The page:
A secret trial is a trial that is not open to the public, nor generally reported in the news, especially any in-trial proceedings. Generally no official record of the case or the judge's verdict is made available. Often there is no indictment. The accused is usually not able to obtain the counsel of an attorney or confront witnesses for the prosecution, and the proceedings are characterized by a perceived miscarriage of justice to the benefit of the ruling powers of the society.
In the English-speaking world, one of the most notorious secret courts was the Star Chamber as it was used under Charles I in the early 17th century. The abuses of the Star Chamber were one of the rallying points of the opposition that organized around Oliver Cromwell, and ultimately resulted in the execution of the deposed king. The term "star chamber" became a generalized term for a court that was accountable to no one (except the chief executive) and was used to suppress political dissent or eliminate the enemies of the regime.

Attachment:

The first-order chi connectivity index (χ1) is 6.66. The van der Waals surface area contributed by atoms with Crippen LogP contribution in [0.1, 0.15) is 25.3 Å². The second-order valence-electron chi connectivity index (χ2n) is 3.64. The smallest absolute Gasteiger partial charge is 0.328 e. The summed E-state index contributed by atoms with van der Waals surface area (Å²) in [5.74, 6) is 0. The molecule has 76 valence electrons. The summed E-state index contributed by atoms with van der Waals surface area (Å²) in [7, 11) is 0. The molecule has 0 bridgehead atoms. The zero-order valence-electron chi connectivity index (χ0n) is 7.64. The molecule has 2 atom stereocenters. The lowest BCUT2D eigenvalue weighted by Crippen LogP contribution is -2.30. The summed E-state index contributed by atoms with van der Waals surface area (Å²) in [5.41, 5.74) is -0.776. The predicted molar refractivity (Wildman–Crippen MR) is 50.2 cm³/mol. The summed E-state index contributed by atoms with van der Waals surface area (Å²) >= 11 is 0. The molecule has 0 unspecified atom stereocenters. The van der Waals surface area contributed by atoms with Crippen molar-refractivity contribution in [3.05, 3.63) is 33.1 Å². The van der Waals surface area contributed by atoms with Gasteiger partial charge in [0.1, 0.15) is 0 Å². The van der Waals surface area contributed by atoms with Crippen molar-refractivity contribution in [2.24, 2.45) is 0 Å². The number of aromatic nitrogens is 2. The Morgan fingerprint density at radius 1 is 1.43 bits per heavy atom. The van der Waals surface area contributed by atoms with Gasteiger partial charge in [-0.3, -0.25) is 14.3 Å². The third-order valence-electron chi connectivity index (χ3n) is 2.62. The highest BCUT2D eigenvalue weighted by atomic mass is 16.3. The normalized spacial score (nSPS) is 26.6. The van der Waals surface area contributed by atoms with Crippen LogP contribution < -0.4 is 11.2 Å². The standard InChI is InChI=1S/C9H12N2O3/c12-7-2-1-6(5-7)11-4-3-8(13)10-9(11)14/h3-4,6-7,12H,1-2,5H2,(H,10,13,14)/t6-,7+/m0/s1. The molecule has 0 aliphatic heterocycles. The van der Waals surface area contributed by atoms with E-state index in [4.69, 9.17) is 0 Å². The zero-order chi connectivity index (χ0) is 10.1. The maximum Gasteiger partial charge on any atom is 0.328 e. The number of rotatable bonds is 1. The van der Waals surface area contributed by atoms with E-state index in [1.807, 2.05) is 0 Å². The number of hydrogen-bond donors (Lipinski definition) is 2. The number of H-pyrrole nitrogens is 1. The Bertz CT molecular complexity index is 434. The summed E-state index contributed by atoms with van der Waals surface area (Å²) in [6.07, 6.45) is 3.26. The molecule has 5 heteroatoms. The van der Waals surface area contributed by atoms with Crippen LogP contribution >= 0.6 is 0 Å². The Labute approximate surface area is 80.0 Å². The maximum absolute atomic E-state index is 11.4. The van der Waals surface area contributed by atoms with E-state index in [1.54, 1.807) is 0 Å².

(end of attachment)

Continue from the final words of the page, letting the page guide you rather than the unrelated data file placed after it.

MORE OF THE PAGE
Secret trials have been a characteristic of almost every dictatorship of the modern era, but even in democratic regimes secret trials have taken place, usually cited by state authorities as necessary for the same reason as those in dictatorships—national security. Although the Great Purges in the Soviet Union under Joseph Stalin are best remembered for the Moscow Trials, show trials in which the court became a parody of justice, most of the victims of the Terror were tried in secret. Mikhail Tukhachevsky and his fellow Red Army officers were tried in secret by a military tribunal, and their executions were announced only after the fact. The presiding judge of the Moscow Trials, Vasili Ulrikh, also presided over large numbers of secret trials lasting only a few minutes, in which he would quickly speak his way through a pre-formulated charge and verdict.
R v Incedal and Rarmoul-Bouhadjar (2014) was to be the first British trial to be held entirely in secret. However, the Court of Appeal blocked full secrecy.